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CHEN v. STREET BEAT SPORTSWEAR

January 22, 2002

FEN X. CHEN, QIU CHEN, YU ZHENG, CHAI CHEN, DANG ZHENG, HUA CHEN, YONG CHEN, KUN HUANG, AND QI LIU, PLAINTIFFS,
V.
STREET BEAT SPORTSWEAR, INC., ALBERT PAPOUCHADO, MICHAEL AMAR, JIAN WEN LIANG A/K/A RAYMOND LIANG, FEN CHEN A/K/A HUA FEN CHEN, LUN WEI FAN, 1A FASHIONS INC., AND RED ARROW INC., DEFENDANTS



The opinion of the court was delivered by: I. Leo Glasser, United States District Judge

MEMORANDUM AND ORDER

SUMMARY

This action arises out of alleged federal and state violations of the minimum wage and overtime provisions of the Fair Labor Standards Act ("FLSA") and New York Labor Law. Plaintiffs Fen X. Chen, Qui Chen, Yu Zheng, Chai Chen, Dang Zheng, Hua Chen, Yong Chen, Kun Huang, and Qi Liu ("plaintiffs") bring this action against two garment factories, 1A Fashions Inc. and Red Arrow Inc. ("factory defendants"), three individuals who allegedly own and operate said garment factories, a manufacturer of women's sportswear, Street Beat Sportswear, Inc. ("Street Beat"), and its officers and owners, Albert Papouchado ("Papouchado") and Michel Amar ("Amar") (collectively "manufacturer defendant").*fn1 The manufacturer defendants now move pursuant to Rule 12(b)(6) of the Federal Rules of Civil Procedure for dismissal of claims four, five and six of the amended complaint alleging negligence against the manufacturer defendants, and of claim seven, the third-party beneficiary claim, for breach of contract. For the reasons that follow, the motion is denied.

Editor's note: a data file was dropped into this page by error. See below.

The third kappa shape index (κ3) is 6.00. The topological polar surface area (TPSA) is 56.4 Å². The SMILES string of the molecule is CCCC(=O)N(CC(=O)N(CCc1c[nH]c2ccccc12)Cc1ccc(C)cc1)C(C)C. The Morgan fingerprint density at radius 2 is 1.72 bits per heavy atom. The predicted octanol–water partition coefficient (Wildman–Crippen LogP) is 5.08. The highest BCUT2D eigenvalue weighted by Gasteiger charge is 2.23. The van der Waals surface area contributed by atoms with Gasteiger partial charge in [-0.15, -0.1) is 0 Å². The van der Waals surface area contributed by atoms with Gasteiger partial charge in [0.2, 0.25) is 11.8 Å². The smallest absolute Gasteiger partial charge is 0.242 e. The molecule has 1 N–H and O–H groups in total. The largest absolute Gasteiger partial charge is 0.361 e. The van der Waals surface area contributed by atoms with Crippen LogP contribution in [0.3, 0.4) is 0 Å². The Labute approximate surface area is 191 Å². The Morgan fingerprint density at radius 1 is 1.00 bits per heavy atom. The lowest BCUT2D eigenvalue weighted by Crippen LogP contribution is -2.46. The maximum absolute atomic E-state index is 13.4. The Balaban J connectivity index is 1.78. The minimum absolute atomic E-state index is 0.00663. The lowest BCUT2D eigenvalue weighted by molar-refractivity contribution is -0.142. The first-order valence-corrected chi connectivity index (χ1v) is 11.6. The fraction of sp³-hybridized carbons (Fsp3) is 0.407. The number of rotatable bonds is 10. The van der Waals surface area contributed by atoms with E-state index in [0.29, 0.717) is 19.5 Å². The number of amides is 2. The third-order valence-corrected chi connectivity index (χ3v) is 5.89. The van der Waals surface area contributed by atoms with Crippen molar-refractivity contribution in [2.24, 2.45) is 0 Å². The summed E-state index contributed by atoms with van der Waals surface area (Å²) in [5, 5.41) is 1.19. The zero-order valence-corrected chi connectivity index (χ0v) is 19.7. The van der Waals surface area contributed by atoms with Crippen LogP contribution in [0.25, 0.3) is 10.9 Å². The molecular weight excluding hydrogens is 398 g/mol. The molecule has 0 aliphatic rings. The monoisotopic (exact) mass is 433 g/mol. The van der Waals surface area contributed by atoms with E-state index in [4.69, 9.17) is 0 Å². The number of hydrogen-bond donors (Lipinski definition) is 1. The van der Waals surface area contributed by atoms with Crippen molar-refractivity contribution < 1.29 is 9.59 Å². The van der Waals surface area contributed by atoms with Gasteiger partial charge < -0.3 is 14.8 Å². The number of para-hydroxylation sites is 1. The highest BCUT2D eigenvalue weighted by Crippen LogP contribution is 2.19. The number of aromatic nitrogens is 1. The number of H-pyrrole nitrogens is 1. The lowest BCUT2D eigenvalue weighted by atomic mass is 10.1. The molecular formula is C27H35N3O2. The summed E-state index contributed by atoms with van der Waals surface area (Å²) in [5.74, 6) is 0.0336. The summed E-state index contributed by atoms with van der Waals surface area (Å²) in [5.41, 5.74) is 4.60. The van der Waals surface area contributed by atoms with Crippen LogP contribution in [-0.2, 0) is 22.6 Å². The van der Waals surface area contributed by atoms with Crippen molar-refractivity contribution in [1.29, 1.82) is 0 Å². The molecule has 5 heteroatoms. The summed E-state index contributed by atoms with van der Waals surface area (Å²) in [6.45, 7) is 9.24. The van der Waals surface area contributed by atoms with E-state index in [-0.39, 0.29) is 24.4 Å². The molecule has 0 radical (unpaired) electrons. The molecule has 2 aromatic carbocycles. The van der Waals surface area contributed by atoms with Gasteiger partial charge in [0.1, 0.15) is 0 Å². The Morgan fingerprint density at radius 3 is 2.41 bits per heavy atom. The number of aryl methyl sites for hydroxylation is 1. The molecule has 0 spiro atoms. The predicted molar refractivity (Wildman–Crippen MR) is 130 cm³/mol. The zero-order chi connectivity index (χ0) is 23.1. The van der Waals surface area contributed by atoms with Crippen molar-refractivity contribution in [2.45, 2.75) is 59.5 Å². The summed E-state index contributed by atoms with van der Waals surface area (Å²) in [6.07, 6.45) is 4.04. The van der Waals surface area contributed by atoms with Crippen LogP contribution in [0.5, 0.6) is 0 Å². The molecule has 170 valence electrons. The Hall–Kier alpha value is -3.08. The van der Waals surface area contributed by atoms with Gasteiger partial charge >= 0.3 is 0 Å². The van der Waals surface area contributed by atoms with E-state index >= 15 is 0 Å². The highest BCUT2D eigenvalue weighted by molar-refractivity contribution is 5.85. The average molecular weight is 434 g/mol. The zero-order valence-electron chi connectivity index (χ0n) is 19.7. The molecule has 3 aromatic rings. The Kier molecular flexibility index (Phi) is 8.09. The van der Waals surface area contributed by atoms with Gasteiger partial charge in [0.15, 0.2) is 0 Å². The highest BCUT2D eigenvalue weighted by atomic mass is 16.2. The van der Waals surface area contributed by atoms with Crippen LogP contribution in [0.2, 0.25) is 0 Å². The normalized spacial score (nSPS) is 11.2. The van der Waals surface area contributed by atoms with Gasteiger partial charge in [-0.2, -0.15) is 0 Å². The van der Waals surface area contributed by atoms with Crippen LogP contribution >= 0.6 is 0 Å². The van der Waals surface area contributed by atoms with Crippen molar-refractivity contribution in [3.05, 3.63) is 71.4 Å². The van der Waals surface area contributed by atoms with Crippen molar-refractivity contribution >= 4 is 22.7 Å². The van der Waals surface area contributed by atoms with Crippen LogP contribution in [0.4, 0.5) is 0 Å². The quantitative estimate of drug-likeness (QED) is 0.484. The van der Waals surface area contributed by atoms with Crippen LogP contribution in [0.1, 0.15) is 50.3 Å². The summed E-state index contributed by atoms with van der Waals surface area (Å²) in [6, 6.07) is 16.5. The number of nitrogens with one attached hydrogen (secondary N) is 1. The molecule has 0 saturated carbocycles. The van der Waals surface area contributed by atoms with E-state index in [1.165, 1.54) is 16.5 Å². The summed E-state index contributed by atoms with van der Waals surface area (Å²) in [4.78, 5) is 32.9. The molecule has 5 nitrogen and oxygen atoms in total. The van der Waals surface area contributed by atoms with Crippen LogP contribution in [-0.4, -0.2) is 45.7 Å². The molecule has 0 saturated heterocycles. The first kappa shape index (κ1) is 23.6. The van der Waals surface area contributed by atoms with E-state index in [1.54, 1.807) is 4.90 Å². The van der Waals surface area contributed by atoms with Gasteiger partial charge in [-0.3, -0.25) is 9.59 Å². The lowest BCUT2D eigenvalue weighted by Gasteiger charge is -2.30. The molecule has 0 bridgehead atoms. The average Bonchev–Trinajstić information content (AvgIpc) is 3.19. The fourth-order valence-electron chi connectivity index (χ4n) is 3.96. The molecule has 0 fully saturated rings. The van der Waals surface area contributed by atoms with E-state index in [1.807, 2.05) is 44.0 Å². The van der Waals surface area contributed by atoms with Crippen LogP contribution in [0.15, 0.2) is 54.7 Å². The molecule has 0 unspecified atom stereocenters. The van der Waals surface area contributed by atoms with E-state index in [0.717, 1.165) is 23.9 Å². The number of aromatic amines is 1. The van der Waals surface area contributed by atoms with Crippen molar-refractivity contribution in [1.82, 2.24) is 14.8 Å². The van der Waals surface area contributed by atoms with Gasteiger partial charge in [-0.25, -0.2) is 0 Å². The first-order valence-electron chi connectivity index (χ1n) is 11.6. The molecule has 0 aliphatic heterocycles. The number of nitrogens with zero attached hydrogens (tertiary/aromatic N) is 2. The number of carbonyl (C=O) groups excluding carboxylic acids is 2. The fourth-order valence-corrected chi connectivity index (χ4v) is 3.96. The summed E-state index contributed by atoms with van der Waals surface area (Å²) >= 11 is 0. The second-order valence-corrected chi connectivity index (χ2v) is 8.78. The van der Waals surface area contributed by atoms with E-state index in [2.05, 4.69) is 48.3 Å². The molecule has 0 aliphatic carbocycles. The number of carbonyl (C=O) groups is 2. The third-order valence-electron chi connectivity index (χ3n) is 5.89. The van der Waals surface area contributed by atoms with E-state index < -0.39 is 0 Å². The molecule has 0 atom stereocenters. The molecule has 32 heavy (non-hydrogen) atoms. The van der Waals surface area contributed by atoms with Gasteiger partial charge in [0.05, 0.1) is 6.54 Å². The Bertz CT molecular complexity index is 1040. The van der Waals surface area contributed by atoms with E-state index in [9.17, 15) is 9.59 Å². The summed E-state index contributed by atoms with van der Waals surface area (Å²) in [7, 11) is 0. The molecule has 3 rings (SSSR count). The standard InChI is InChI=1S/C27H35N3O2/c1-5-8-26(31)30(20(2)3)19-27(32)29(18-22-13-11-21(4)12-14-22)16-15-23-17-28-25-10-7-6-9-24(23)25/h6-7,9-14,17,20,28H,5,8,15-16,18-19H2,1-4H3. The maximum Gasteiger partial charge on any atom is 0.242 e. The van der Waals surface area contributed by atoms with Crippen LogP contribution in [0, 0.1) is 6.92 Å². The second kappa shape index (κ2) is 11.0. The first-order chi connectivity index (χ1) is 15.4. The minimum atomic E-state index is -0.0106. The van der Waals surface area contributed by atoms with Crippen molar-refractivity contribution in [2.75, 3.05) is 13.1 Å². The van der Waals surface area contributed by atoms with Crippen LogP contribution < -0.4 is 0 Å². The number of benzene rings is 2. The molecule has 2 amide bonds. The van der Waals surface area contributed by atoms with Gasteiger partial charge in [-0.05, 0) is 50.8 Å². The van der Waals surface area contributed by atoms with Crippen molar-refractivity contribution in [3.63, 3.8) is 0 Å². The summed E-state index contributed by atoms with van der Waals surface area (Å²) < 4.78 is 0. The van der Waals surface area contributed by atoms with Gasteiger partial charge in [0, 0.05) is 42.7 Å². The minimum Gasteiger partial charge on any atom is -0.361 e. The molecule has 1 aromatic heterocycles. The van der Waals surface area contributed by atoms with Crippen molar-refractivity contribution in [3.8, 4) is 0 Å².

BACKGROUND

For the purpose of deciding this motion, the following facts alleged in the complaint are assumed to be true. See, e.g., Scheuer v. Rhodes, 416 U.S. 232, 236 (1974). The factory defendants and the manufacturer defendants are the plaintiffs' "employers or joint employers within the meaning of the [FLSA]." (See amended compl. ¶ 11.) The manufacturer defendants "hired, retained or contracted with the [f]actory [d]efendants" to produce their sportswear providing them with garment designs, sewing instructions, textiles, trimmings and other materials. (Id. ¶¶ 14, 57, 63, 67.) The factory defendants are a "fully integrated element of Street Beat's manufacturing operation," and approximately o of the garments made by the factory defendants are produced for the manufacturer defendants. (Id. ¶¶ 14, 23.)

The plaintiffs worked for the "defendants" from 1996 until 2000 as garment inspectors, hangers, button sewers, iron pressers, or general helpers.*fn2 (Id. ¶ 13.) The plaintiffs worked seven days a week with only one or two days off a year, and often worked from early in the morning until past midnight and into the next morning. (Id. ¶ 17.) The plaintiffs were paid either by the piece or by the hour. and were never paid overtime wages for the hours worked past forty hours a week. (Id. ¶¶ 15, 16, 19.) The factory workers were threatened with the loss of their jobs if they did not comply with this work schedule. (Id. ¶ 20.) The "defendants" maintained false employment records, including false time records, in an effort to conceal their employment practices. (Id. ¶ 21.)

The plaintiffs allege that the manufacturer defendants knew or should reasonably have known that the plaintiffs were not paid minimum wage and overtime pay. (Id. ¶ 24.) Street Beat had a representative present in the factories on an average of three times a week who monitored the production and quality of the plaintiffs' work. (Id. ¶ 25.) In addition, Street Beat was put on notice of prior violations because it had been previously sued by other factory workers, and the United States Department of Labor ("DOL") had found that Street Beat had violated the FLSA in the past. (Id. ¶ 26.) According to the plaintiffs, the manufacturer defendants contracted with the factory defendants at prices too low and at delivery conditions too onerous to allow for payment of minimum wage and overtime pay. (Id. ¶ 28.)